Touch tracking technology that enables using the skin of an arm as an extended smartwatch touch screen has been developed by American researchers.
The SkinTrack system by engineers from Carnegie Mellon University, the USA, relies on a ring worn on a finger that emits a high frequency electrical signal and an armband with four electrodes that sense the signal emitted by the ring as it propagates through the skin. When a finger touches the skin, two electrodes detect its position on the Y axis and the other two on the X axis.
The distance between the finger and each of the paired electrodes is different and so is the phase of the signal. This way, the wristband calculates the position of the finger. In their experiments, the researchers have shown the system is accurate to 99 per cent.
"A major problem with smartwatches and other digital jewellery is that their screens are so tiny," said Gierad Laput, a PhD student at the Carnegie Mellon’s Human-Computer Interaction Institute, who co-designed the device.
"Not only is the interaction area small, but your finger actually blocks much of the screen when you're using it. Input tends to be pretty basic, confined to a few buttons or some directional swipes."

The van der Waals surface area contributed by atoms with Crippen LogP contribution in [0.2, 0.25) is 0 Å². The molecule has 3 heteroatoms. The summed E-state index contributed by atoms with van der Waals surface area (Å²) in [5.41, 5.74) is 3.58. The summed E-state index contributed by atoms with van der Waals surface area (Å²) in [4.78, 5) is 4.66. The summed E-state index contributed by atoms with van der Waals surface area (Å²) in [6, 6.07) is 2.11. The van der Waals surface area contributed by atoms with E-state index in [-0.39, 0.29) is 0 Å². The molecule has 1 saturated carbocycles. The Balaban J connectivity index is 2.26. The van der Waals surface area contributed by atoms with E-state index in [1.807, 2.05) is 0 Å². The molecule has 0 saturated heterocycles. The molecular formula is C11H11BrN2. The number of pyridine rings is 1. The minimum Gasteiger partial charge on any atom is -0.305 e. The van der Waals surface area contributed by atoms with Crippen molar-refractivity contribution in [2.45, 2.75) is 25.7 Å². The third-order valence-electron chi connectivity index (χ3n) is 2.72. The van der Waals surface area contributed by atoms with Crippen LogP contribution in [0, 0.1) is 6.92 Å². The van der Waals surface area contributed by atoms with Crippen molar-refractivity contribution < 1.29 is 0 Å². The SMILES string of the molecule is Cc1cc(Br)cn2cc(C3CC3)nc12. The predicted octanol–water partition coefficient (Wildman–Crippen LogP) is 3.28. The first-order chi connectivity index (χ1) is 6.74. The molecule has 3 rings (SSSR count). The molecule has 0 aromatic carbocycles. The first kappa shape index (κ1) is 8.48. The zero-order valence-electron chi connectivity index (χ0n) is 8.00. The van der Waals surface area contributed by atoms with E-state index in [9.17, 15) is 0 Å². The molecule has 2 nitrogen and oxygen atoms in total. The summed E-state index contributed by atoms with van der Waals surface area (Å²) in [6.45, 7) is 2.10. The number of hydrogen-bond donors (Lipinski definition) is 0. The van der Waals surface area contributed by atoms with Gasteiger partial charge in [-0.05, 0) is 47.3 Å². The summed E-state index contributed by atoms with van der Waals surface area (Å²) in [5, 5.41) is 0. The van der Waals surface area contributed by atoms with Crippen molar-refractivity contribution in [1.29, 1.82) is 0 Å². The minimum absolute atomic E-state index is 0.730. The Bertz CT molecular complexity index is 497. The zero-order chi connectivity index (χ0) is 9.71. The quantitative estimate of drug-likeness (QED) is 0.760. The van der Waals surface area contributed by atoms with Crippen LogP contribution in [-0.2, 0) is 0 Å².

The researchers fitted the sensing armband with a screen, making it a real smartwatch. They demonstrated how easily the user can switch from using the actual screen to using the skin extension to perform various types of actions. The system detects swiping on the skin, discreet touches such as selecting numbers on a dial pad, can mimic the function of a slider and even allows writing special signs and characters.
In a video on YouTube, the team demonstrated how the technology could be used to comfortably play games on the smartwatch, zoom in and out of maps and make simple drawings. By hovering a finger above the hand, the user can mimic the function of a cursor to highlight characters on the screen.
There are still many obstacles before this technology can be commercialised. Providing sufficient power to the ring to keep it running is a major challenge. In addition to that, the propagation of the signal tends to be affected by multiple factors including sweating and the changing levels of hydration in the body and its constant motion.
The team said the technology is perfectly safe and the signal doesn’t pose any health risk to the user.